When at Pitti

Some thoughts about the different aspects presented in the performances and in the imagery found in this particular men’s fashion fair: the cultural or subcultural aspect (spectacular aspect in subcultures), the economic (the promise for constant growth vs the growing group of creative pioneers in sustainability vs consumerism and commodification in the creative economy), the sociological (from covert male subcultures to overt bohemian dandyisms: the fair as a marketplace for the singularized postmodern individuals) and the aesthetic implications within these realms, domains, spheres, arenas, theater stages, performing stages. It’s a man’s world, but it would be nothing without a woman .,.


(c) Nicoletta Subitoni Photographer

To live in a postindustrial postmodern economy implies adjusting to constant change. The challenges lie in the creativity imperative we submit to by accepting the rules of the creative economy. These are the premises to visiting this rather unique fashion fair.

The Pitti uomo in Florence is a fashion fair, men only. Walking your daily way to work you may wonder, what’s the impact of such an event on your kin. In our daily life, carefully or well dressed men are a rare find. Most seem not to care at all. Most 40 to 50 something seem to put on their twenty something sons wardrobe and forget, that in no way they can or should be like in their twenties anyway. So what’s the purpose when visiting this fashion fair? Is there any or maybe more then one? Checking out new trends? No. Looking at men dressed in a way you think your in a cosplay fair? No. Trying to describe the visual impact is easy, the eyes get the primary sensory input. The fair is first of all overwhelming barocque in the colors, styles and performances, it’s like visiting a Venetian carnival in some ways. So you have to prepare your soul, your spirit, your eyes and most of all your knowledge regarding the psychological meanings and impact of images you’ll get presented with. It’s a feast for your eyes. This tableau (color palette, theatre stage) is not the part of the fair meant for the buyers, it’s not the fair for the small community of fashion theorists and the sartorial community, enthusiasts, it’s the fair for the new bohemians, it’s their stage to perform their best, to show their unworldly costumes and the life associated with, the live you’re supposed to live when living in them. You may ask if the Florentine ancestors would have instigated with their spirit still vivid in the small streets in the city all those colorful aesthetics and representative poses. It surely could. The bottom line to this is:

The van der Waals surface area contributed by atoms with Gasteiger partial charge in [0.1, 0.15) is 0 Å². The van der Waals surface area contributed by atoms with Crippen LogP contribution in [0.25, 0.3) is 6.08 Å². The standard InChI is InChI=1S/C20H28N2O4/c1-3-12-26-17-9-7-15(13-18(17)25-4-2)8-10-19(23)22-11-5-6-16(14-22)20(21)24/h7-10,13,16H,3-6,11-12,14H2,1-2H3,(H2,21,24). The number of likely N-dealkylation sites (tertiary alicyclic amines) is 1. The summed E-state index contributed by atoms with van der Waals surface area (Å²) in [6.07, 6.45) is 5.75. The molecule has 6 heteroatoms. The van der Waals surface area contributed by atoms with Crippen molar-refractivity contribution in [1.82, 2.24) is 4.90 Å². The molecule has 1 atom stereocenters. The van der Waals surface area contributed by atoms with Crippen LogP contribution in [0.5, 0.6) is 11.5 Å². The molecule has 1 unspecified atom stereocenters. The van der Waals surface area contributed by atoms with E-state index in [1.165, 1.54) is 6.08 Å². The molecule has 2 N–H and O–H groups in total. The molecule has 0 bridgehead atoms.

We can find two central narratives in the contemporary menswear industry regarding the cultural history and socialization of men:

The Dorian gray / Oscar Wilde narrative and the Ernest Hemingway / the old man and the sea narrative.

The narrators present themselves in a neat opposition amongst them regarding their stand towards the consumption of goods, commodification of rituals, sourcing of materials and social positioning.

Once you identified these two narratives (made your way through this curtain) you can start to uncover the multifaceted realm of contemporary menswear production. The fact that the basics in men’s fashion hardly changed since the early 1930is is no wonder. The formal suit and the everyday workwear form the core pieces around which every designer shapes his collection. No need to experiment in underwear or accessories. This is also the realm where street stylists, researchers and passionate aesthetics come together to talk about the strings that tie together the future and the past.

Thankful and honored for their wisdom, open hearts and inspiration: Francesca Interlenghi, Gerold Brenner, Nick Clements.

Leave a Reply

Fill in your details below or click an icon to log in:

WordPress.com Logo

You are commenting using your WordPress.com account. Log Out /  Change )

Google photo

You are commenting using your Google account. Log Out /  Change )

Twitter picture

You are commenting using your Twitter account. Log Out /  Change )

Facebook photo

You are commenting using your Facebook account. Log Out /  Change )

Connecting to %s